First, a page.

24416. 10/10/2002
   
10/04/2002 (Financial Times) - The Philippine Coconut Authority (PCA) hasstarted to look for investors that would fund the commercialization of itscoconut diesel fuel, PCA regional director Lornito Orillaneda said.He said a committee has been created to handle investor participation inthe project."We will give it to a private company," Mr. Orillaneda said, adding thePCA laboratory has a daily output of only three drums, or 600 liters aday, of coconut diesel used in its vehicles.Earlier, the Department of Agriculture, where PCA is an attached agency,asked President Gloria Macapagal Arroyo to issue an executive order thatwill encourage investors to look at the viability of commercializing cocodiesel, which earns around 12% of the gross income in royalty fees.A report earlier said the three major participants in the petroleumindustry - Petron Corp., Pilipinas Shell Petroleum Corp. and Caltex(Phils.), Inc. - have expressed willingness to use coco diesel in dilutingsulfur content in their commercial diesel products.PCA has gone into a five-year research to perfect its coco diesel,scientifically referred to as the coconut methyl ester (CME), a chemicalcompound proven to have reduced smoke emission in vehicles.The World Association of Engine Manufacturers has endorsed a 5% CME ondiesel fuel.Francisco Fajardo, PCA bio-fuel program officer, said that a 1% CME blendon diesel fuel is enough to reduce to about 2.3% sulfur content in smokeemitted.Some groups have been batting for the lowering of sulfur content of dieselfuel because of its danger as this was specified in the Clean Air Act. ByJan. 1, 2003, the law specifies that sulfur content in diesel fuel must belowered to 1.2%.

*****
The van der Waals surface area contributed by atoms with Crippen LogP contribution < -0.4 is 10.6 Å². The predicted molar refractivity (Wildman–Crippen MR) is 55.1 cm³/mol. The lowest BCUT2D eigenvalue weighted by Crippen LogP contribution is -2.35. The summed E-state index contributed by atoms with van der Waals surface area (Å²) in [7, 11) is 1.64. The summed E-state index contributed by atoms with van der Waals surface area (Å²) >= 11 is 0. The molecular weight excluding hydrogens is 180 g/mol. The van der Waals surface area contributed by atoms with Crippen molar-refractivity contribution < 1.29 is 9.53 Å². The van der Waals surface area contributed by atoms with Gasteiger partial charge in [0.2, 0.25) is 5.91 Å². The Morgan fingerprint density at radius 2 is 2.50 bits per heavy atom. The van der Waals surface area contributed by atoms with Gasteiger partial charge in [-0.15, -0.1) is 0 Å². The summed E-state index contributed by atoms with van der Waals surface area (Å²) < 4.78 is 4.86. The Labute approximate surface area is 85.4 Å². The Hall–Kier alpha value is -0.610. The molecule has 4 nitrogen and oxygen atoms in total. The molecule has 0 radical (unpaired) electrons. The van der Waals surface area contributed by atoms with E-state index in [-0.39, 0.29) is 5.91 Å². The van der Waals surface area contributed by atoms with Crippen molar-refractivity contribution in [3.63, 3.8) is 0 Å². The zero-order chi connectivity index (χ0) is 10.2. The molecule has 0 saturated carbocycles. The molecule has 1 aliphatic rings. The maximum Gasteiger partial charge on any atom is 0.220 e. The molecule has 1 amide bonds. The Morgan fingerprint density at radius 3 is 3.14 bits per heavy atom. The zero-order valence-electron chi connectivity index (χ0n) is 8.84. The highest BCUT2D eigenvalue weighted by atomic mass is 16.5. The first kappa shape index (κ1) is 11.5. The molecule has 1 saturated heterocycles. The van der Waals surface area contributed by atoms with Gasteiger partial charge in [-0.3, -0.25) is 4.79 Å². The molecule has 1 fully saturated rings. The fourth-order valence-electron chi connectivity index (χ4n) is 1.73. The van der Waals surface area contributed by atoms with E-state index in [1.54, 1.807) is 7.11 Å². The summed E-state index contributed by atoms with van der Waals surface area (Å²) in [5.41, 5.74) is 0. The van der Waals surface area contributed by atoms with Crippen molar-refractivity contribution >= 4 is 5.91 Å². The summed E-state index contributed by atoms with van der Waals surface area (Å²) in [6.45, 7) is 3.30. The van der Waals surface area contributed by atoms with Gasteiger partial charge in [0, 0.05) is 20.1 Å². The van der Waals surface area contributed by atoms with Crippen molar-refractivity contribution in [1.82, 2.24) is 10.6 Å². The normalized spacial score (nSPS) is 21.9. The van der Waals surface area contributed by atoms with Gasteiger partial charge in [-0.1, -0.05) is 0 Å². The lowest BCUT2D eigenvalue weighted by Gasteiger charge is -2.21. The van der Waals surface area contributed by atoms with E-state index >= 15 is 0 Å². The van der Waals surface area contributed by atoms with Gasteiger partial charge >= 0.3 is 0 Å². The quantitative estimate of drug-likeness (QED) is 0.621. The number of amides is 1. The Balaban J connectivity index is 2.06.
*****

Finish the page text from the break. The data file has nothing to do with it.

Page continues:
24417. 09/10/2002
   
06 October 2002 (Business Times) - IRAN, a traditional soyabean oilbuyer, seeks some 40,000 tonnes of Malaysian palm oil for delivery beforethe end of this year.
24418. 09/10/2002
   
7/10/02 (New Straits Times) - A local company has come up with theworld's first enzymatic treatment that permits palm kernel expeller to befed to chicken and fish.